Fabrics & Processing | News & Insights

Haryana venture sells hand-knitted frocks

Published: September 26, 2020
Author: SaachiBhatia
“Sitting next to my grandmothers and learning how to knit and crochet was one of the fondest memories from my childhood. My grandmother would guide me softly to the complex twists and turns of the yarn and the threads in which one worked. In the end, a lovely muffler, a jumper, or a handkerchief with beautiful lace would be the outcome.”
These handcrafted items started to vanish over the course of time and were
replaced by mass-produced machine-made products, which entrepreneur Tarishi Jain always considered to be a loss. Her mother-in law knitted a stunning frock in 2015, when she was pregnant with her daughter, and she was absolutely taken by it. Skilled in knitting and crocheting, she chose to take it up again.

“I had always loved engaging in these activities but had lost touch over time. Seeing the beautiful frock, I was taken back to the time when I crocheted and made beautiful tv covers, handkerchiefs, and laces. So, I decided to try my hand at it again and in two days, I too had made a beautiful frock for my daughter,” recalls the 34-year-old.

Over time, her friends and acquaintances would ask her to knit things for their babies after discovering these exquisite handcrafted objects. The demand only increased, which forced Tarishi to find more individuals who were aware of the art of knitting and crocheting. She also thought that she could help many women who could work from the comfort of their homes by starting a business.
Now, almost four years later, in a month, Ajoobaa gets about 4,000 orders! The business has dressed at least 20,000 kids in the last year. Actually, 112 artisans are working with them, mainly homemakers who produce these beautiful items by hand. Despite handling its activities on a small scale, Ajoobaa has had an annual turnover of Rs 1.4 Crore in the past year.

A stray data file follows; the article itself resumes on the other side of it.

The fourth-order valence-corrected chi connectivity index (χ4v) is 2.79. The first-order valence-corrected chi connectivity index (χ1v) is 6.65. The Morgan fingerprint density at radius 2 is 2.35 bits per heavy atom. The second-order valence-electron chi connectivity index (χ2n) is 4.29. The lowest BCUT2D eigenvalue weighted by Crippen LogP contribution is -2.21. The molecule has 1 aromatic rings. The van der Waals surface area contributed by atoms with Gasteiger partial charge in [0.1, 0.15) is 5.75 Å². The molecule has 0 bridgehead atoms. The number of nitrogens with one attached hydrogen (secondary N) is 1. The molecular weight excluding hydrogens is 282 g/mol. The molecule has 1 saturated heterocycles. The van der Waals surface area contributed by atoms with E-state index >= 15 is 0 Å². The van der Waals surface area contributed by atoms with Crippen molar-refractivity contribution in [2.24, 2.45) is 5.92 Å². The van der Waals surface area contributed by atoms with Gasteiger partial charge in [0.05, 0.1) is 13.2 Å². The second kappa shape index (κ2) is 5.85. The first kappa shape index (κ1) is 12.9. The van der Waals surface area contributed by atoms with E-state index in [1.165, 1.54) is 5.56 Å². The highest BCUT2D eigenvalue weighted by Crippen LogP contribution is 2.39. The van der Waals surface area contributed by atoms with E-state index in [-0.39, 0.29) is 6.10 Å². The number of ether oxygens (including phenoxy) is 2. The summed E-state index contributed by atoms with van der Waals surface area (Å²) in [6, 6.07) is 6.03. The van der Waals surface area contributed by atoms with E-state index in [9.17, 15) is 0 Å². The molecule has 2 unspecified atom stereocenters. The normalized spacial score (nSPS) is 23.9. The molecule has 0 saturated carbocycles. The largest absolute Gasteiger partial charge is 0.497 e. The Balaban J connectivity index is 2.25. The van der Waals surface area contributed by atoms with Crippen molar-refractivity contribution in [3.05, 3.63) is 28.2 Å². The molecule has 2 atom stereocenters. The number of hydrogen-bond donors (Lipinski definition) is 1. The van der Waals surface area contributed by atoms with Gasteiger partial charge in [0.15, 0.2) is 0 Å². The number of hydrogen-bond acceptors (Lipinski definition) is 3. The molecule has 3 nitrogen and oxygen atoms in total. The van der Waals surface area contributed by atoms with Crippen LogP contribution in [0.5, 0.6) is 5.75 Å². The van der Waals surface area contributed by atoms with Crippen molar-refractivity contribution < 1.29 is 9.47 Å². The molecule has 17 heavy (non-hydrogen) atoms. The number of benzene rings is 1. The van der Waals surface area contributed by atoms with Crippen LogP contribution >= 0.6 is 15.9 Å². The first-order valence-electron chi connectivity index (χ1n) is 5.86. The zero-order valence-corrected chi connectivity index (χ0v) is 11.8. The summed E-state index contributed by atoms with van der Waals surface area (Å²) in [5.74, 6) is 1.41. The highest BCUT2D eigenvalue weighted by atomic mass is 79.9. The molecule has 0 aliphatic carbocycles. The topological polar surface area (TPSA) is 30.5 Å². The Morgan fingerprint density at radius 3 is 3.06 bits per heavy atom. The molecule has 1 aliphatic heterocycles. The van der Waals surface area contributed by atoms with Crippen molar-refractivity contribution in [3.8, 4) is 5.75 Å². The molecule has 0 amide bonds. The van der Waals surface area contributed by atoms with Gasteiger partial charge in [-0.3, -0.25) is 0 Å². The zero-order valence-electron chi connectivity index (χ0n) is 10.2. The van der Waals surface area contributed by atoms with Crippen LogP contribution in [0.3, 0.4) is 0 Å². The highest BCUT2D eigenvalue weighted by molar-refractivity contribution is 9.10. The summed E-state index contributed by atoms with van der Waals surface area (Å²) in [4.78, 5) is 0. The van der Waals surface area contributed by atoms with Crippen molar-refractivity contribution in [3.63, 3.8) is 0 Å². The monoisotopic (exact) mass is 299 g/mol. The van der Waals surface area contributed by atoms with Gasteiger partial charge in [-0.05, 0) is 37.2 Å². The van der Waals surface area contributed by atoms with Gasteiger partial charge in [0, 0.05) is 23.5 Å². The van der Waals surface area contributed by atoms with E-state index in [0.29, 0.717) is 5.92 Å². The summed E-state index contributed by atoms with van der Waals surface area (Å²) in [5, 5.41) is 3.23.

How it began

“I began by asking my house-help if she knew any women who were skilled in knitting and crochet work. She was happy to put me in touch with these women. I would share a design sample with them and they were able to replicate it beautifully. This helped me keep faith in the fact that this is in fact be a successful business,” informs Tarishi.Most of the orders were taken through Instagram and the customer base grew through word of mouth.

The development

“Although the artisans work from the comfort of their homes, we still have a 1400 sq feet collection centre where all the finished products are consolidated and carefully sorted. In the case of the raw materials, the wool is sourced from vendors in Ludhiana and is provided to the artisans along with buttons, threads, and other embellishments,” informs Tarishi.

Currently, there are frocks of over 250+ designs, 100 sweaters designs, over 150 different kinds of booties, and approx 100 different kinds of caps. Additionally, they also have mufflers and accessories like hair clips, hairbands, ear muffs, and leg warmers. All the products are priced between Rs. 125 to Rs. 1500 which is considerably affordable and this is what attracted a lot of customers.

The artisans

Sixty-year-old Jaidevi is a head artisan working with Ajoobaa who manages a group of 25 artisans. The homemaker learned how to knit and crochet from her mother-in-law. Over time and after her husband passed away, she shares that she lost touch with knitting and crocheting. Her three sons also grew up and got married but Jaidevi found it extremely difficult to pass time without doing anything.

So, when Ajoobaa’s team started hunting for artisans who could work with them, Jaidevi was more than obliged.

“They asked me to replicate some samples and were really happy with what I produced. I have been working with them for over a year now. The best part is I work only three to four hours in a depending on my convenience and also earn for it,” shares Jaidevi with a smile.

Tarini shares that they want to set up a collection centre in the eastern part of Uttar Pradesh as well to onboard more artisans and also meet the current demand. In the future, he shares that they want to go beyond children’s wear and come up with a range of women’s wear and also want to venture into interior decor.

The team also shares that they are eager to start exporting abroad eventually when they grow because they feel that cold countries like Canada and others in Europe will be a great market for them to explore.

“We hope that we create a network of skilled artisans who can work with us. Most people who do sell woollens, use machines to produce in bulk. But, what we want to do is show the beauty of products from India that are handmade. The ultimate goal for us would be to become a one-stop-shop for all things handmade,” says Tarini signing off.

SOURCE: TheBetterIndia

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